The federal government has formally begun consultation on Australia’s first national electric vehicle strategy and highlighted the opportunity of manufacturing electric vehicles (EVs) and batteries onshore as it looks to drive an increase in demand for EVs.
Energy Minister Chris Bowen said the federal government is working with states and territory governments, industry, unions and consumers to provide Australians better access to modern road transport technology and ensure infrastructure and industries are ready to support the transition.
Australia is significantly behind when it comes to EVs, which represent only 2% of new cars bought in Australia last year compared to 9% globally.
Bowen said the demand is there for EVs but changes are needed to take the industry to the next level.
“At the heart of the national strategy will be a plan to improve affordability and choice for consumers by growing the Australian EV market,” he said. “This is a genuine consultation to inform the right policy settings so we can see more affordable electric vehicles on our roads.”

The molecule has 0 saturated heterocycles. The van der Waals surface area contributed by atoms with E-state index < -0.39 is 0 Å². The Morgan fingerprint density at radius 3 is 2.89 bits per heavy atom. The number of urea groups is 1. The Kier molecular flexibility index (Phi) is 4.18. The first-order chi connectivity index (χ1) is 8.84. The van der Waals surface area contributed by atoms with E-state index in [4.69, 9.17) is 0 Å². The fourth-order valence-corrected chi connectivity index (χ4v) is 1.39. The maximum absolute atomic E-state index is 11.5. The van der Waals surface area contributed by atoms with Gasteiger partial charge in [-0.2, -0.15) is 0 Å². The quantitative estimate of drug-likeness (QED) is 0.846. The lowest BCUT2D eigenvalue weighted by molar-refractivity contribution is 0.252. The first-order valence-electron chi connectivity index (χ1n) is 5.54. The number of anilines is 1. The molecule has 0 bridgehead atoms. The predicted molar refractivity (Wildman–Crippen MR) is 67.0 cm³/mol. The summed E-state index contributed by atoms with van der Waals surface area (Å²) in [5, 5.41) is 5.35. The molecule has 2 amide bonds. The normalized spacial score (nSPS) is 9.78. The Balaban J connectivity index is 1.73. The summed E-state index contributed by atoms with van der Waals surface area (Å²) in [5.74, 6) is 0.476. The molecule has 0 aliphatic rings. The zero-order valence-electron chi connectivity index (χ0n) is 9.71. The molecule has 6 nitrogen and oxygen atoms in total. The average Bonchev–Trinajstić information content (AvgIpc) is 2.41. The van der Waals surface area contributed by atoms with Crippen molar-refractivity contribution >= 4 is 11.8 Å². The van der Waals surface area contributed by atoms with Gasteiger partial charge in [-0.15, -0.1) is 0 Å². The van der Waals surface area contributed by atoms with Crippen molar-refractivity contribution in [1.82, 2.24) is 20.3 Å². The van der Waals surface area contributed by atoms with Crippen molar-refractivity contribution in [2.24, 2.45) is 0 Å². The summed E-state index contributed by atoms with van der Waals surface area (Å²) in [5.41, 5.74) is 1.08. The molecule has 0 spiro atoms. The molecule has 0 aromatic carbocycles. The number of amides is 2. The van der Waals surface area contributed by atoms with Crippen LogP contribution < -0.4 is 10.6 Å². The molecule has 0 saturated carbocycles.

Bowen said the government is excited by the possibilities “right up and down the supply chain” but will initially focus on building a bigger domestic market for EVs.
“The more we have an electric vehicle market in Australia, the more that would support electric vehicle component, and indeed, potentially more in due course, manufacturing,” he said.
Transport Minister Catherine King said policy settings to “encourage Australian manufacturing of EVs, chargers and components” will be included in the final strategy, which will have a goal of increasing local manufacturing along with improving affordability and uptake, reducing emissions, increasing charging infrastructure and delivering fuel cost savings.
“But this … is really about how can we get batteries, how can we get other components needed for electric vehicles here, and if there is an industry that wants to manufacture, a company that wants to start manufacturing cars here, we will be there supporting them every single inch of the way,” she said.
King confirmed fuel efficiency standards are also on the table, with nearly 20% of Australia’s carbon emissions coming from the transport sector, making it the nation’s second-largest emitter.
The government is accepting feedback on its consultation paper until the end of October.
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